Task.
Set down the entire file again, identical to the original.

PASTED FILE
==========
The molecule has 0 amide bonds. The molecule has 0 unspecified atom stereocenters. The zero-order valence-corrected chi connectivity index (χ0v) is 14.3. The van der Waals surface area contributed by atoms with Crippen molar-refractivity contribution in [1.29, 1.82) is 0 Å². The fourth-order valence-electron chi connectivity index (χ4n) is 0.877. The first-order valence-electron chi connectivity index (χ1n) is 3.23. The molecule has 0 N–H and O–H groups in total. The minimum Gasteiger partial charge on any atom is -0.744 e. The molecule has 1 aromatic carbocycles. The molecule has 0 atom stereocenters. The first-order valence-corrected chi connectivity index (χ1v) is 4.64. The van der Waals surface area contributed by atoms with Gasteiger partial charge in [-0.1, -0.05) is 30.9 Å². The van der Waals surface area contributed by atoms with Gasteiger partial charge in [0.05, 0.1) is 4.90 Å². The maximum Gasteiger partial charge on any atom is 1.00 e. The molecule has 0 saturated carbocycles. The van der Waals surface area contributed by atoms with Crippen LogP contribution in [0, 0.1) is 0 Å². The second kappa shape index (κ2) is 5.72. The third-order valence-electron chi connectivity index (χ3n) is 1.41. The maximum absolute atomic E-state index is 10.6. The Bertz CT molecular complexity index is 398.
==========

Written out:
The molecule has 0 amide bonds. The molecule has 0 unspecified atom stereocenters. The zero-order valence-corrected chi connectivity index (χ0v) is 14.3. The van der Waals surface area contributed by atoms with Crippen molar-refractivity contribution in [1.29, 1.82) is 0 Å². The fourth-order valence-electron chi connectivity index (χ4n) is 0.877. The first-order valence-electron chi connectivity index (χ1n) is 3.23. The molecule has 0 N–H and O–H groups in total. The minimum Gasteiger partial charge on any atom is -0.744 e. The molecule has 1 aromatic carbocycles. The molecule has 0 atom stereocenters. The first-order valence-corrected chi connectivity index (χ1v) is 4.64. The van der Waals surface area contributed by atoms with Gasteiger partial charge in [-0.1, -0.05) is 30.9 Å². The van der Waals surface area contributed by atoms with Gasteiger partial charge in [0.05, 0.1) is 4.90 Å². The maximum Gasteiger partial charge on any atom is 1.00 e. The molecule has 0 saturated carbocycles. The van der Waals surface area contributed by atoms with Crippen LogP contribution in [0, 0.1) is 0 Å². The second kappa shape index (κ2) is 5.72. The third-order valence-electron chi connectivity index (χ3n) is 1.41. The maximum absolute atomic E-state index is 10.6. The Bertz CT molecular complexity index is 398.